Gun control support slipping among independents, Republicans

AP Photo/Jae C. Hong

Polling on gun control is largely irrelevant, in my opinion. It shouldn’t matter what the masses think because it’s a basic, constitutionally protected right that’s not subject to popularity contests.


But, a lot of people don’t get that. They think that if something is popular, it should pass and damn the constitutional protections for our rights.

A year ago, the Bipartisan Safer Communities Act was passed.

A lot of people celebrated that passage, though many thought more was needed. A lot of us lamented its passage and have only been given even more reason to lament.

And at the time, there was support for it.

That support is starting to slip.

Republican support for gun restrictions is slipping a year after Congress passed the most comprehensive firearms control legislation in decades with bipartisan support, according to a poll from The Associated Press-NORC Center for Public Affairs Research.

That’s led to a gap between Democrats and the GOP on the issue of guns that has widened in the last year. Democrats have consistently outpaced Republicans and independents in their belief that gun laws in the U.S. should be strengthened, but GOP support has dropped even further behind, the poll found.

Most Democrats, 92%, want gun laws made stronger, in line with their views in a UChicago Harris/AP-NORC poll conducted in July 2022. But Republican desire for more expansive legislation has dropped to 32% from 49% last summer and independents’ support also declined slightly to 61% from 72%.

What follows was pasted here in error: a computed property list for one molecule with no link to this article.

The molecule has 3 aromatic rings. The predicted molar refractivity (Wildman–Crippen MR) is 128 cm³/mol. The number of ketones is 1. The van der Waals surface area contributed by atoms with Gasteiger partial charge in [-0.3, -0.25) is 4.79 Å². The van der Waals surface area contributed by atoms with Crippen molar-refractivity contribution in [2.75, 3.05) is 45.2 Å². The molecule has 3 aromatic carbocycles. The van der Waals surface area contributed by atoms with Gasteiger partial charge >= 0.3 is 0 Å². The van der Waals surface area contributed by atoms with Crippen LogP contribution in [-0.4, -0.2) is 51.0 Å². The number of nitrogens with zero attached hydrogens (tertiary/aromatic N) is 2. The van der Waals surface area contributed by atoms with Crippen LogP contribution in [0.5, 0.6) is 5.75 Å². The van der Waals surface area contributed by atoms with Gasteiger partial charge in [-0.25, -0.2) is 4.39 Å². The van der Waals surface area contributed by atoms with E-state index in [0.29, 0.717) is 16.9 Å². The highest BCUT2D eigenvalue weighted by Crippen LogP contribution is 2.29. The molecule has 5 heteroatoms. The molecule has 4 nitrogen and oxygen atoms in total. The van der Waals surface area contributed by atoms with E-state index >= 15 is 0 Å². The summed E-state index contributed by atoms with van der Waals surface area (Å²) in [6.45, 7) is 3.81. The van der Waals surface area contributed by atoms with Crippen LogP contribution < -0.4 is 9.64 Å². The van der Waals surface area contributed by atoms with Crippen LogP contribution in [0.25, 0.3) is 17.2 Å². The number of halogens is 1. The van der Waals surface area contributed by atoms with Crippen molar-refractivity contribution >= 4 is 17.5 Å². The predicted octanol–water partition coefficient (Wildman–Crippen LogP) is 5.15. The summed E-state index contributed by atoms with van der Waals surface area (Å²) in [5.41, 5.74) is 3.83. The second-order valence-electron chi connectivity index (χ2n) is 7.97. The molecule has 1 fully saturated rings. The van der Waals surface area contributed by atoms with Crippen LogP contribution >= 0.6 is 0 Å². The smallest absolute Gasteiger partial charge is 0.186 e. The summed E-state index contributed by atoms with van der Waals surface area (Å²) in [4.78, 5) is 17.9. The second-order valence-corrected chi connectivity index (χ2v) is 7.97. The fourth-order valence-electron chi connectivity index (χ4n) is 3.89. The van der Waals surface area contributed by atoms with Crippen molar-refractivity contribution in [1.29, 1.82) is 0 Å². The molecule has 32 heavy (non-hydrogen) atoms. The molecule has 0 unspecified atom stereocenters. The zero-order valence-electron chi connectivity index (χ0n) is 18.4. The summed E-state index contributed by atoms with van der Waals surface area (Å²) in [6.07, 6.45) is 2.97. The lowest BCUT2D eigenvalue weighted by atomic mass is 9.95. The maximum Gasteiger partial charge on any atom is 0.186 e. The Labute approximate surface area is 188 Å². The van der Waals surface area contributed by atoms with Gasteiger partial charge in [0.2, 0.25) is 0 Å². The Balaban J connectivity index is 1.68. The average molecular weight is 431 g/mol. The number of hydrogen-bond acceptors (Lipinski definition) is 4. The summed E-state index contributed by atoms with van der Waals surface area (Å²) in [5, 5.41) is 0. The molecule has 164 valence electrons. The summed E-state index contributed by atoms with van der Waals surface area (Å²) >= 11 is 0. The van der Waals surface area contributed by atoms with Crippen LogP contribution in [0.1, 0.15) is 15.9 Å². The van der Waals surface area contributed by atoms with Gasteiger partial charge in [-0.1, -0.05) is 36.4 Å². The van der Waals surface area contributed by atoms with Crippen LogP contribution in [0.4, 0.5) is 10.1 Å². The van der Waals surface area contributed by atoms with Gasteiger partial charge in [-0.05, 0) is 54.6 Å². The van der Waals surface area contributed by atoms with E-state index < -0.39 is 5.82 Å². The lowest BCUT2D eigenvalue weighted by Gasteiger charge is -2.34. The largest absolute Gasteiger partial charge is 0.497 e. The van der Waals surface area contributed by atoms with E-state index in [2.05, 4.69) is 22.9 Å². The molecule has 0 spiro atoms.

It’s unsurprising that Democrats still want gun control. The drop among independents is interesting, however, since they’re not generally beholden to any party’s leadership for guidance.

It’s also problematic for anti-gunners because they can’t push gun control with just Democrats. They need independents and fewer support gun control today than a year ago, which makes one wonder where these numbers will be in another 12 months.

The poll, however, tried to salvage things for the anti-gun side by repeating some well-worn classics.

Even with GOP and independent headwinds on more restrictions, lawmakers could still find support: Enforcing background checks on all potential gun buyers earns bipartisan support, with 93% of Democrats and 68% of Republicans in favor.

Except, we also know that the support for these starts to drop once people become aware of exactly what universal background checks actually mean.

That’s why it keeps polling high, yet often loses when put on the ballot for voters to actually pass.

Funny how that shakes out, isn’t it?


Regardless, while gun rights aren’t really up for debate, it’s even harder to threaten those rights when most of the public isn’t on board with the idea of restricting them.

What we need to do is get those numbers even lower across the board. The best way to do that is by both undermining the arguments presented as often as possible and showing how little they actually accomplish, especially when compared to what gun rights actually do to keep us safe.

Frankly, I’m glad to see this shift happen and I want to see it keep on going.

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